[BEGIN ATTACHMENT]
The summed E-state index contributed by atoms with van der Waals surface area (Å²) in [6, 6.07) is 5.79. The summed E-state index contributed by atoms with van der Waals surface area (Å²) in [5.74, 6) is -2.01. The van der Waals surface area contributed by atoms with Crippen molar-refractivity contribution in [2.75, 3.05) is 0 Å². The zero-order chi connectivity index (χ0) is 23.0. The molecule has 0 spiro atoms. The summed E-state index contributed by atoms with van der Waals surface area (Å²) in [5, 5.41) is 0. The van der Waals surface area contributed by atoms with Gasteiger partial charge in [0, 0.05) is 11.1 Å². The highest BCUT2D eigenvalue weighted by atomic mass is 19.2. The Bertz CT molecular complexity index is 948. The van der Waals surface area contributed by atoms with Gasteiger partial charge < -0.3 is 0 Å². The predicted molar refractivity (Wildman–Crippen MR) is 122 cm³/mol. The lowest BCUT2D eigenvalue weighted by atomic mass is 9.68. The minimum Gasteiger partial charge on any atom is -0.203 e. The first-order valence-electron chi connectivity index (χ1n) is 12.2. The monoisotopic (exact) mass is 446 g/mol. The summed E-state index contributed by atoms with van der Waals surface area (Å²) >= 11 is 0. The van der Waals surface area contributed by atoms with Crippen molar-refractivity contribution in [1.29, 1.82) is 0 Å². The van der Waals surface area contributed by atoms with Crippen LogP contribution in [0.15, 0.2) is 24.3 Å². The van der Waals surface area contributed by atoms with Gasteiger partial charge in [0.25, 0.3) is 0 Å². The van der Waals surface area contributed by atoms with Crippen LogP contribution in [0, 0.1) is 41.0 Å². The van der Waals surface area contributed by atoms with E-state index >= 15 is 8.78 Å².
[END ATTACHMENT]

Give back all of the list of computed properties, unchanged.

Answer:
The summed E-state index contributed by atoms with van der Waals surface area (Å²) in [6, 6.07) is 5.79. The summed E-state index contributed by atoms with van der Waals surface area (Å²) in [5.74, 6) is -2.01. The van der Waals surface area contributed by atoms with Crippen molar-refractivity contribution in [2.75, 3.05) is 0 Å². The zero-order chi connectivity index (χ0) is 23.0. The molecule has 0 spiro atoms. The summed E-state index contributed by atoms with van der Waals surface area (Å²) in [5, 5.41) is 0. The van der Waals surface area contributed by atoms with Gasteiger partial charge in [0, 0.05) is 11.1 Å². The highest BCUT2D eigenvalue weighted by atomic mass is 19.2. The Bertz CT molecular complexity index is 948. The van der Waals surface area contributed by atoms with Gasteiger partial charge < -0.3 is 0 Å². The predicted molar refractivity (Wildman–Crippen MR) is 122 cm³/mol. The lowest BCUT2D eigenvalue weighted by atomic mass is 9.68. The minimum Gasteiger partial charge on any atom is -0.203 e. The first-order valence-electron chi connectivity index (χ1n) is 12.2. The monoisotopic (exact) mass is 446 g/mol. The summed E-state index contributed by atoms with van der Waals surface area (Å²) >= 11 is 0. The van der Waals surface area contributed by atoms with Crippen molar-refractivity contribution in [1.29, 1.82) is 0 Å². The van der Waals surface area contributed by atoms with Crippen LogP contribution in [0.15, 0.2) is 24.3 Å². The van der Waals surface area contributed by atoms with Gasteiger partial charge in [0.25, 0.3) is 0 Å². The van der Waals surface area contributed by atoms with Crippen LogP contribution in [0, 0.1) is 41.0 Å². The van der Waals surface area contributed by atoms with E-state index >= 15 is 8.78 Å².